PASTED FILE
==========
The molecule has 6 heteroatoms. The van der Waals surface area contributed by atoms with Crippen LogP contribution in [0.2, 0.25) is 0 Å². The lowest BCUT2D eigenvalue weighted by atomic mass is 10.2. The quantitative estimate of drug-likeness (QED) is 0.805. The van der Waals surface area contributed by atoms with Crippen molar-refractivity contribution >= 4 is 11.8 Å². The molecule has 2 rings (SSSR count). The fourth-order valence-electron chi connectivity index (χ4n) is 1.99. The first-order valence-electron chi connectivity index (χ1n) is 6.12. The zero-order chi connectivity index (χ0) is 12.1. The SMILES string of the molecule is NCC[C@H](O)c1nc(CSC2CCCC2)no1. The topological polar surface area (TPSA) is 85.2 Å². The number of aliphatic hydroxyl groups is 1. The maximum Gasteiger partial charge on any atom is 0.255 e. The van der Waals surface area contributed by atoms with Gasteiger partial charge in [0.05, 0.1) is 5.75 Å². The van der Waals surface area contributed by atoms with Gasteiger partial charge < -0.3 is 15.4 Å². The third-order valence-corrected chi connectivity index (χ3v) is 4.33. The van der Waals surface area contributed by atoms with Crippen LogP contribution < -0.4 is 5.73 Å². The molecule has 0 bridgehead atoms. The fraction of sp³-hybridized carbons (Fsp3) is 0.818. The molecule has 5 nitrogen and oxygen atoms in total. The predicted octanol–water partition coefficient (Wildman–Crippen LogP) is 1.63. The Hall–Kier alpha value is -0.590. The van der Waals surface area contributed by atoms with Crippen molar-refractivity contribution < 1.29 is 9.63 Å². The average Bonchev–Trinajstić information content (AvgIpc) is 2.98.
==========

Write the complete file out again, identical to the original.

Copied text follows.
The molecule has 6 heteroatoms. The van der Waals surface area contributed by atoms with Crippen LogP contribution in [0.2, 0.25) is 0 Å². The lowest BCUT2D eigenvalue weighted by atomic mass is 10.2. The quantitative estimate of drug-likeness (QED) is 0.805. The van der Waals surface area contributed by atoms with Crippen molar-refractivity contribution >= 4 is 11.8 Å². The molecule has 2 rings (SSSR count). The fourth-order valence-electron chi connectivity index (χ4n) is 1.99. The first-order valence-electron chi connectivity index (χ1n) is 6.12. The zero-order chi connectivity index (χ0) is 12.1. The SMILES string of the molecule is NCC[C@H](O)c1nc(CSC2CCCC2)no1. The topological polar surface area (TPSA) is 85.2 Å². The number of aliphatic hydroxyl groups is 1. The maximum Gasteiger partial charge on any atom is 0.255 e. The van der Waals surface area contributed by atoms with Gasteiger partial charge in [0.05, 0.1) is 5.75 Å². The van der Waals surface area contributed by atoms with Gasteiger partial charge < -0.3 is 15.4 Å². The third-order valence-corrected chi connectivity index (χ3v) is 4.33. The van der Waals surface area contributed by atoms with Crippen LogP contribution < -0.4 is 5.73 Å². The molecule has 0 bridgehead atoms. The fraction of sp³-hybridized carbons (Fsp3) is 0.818. The molecule has 5 nitrogen and oxygen atoms in total. The predicted octanol–water partition coefficient (Wildman–Crippen LogP) is 1.63. The Hall–Kier alpha value is -0.590. The van der Waals surface area contributed by atoms with Crippen molar-refractivity contribution < 1.29 is 9.63 Å². The average Bonchev–Trinajstić information content (AvgIpc) is 2.98.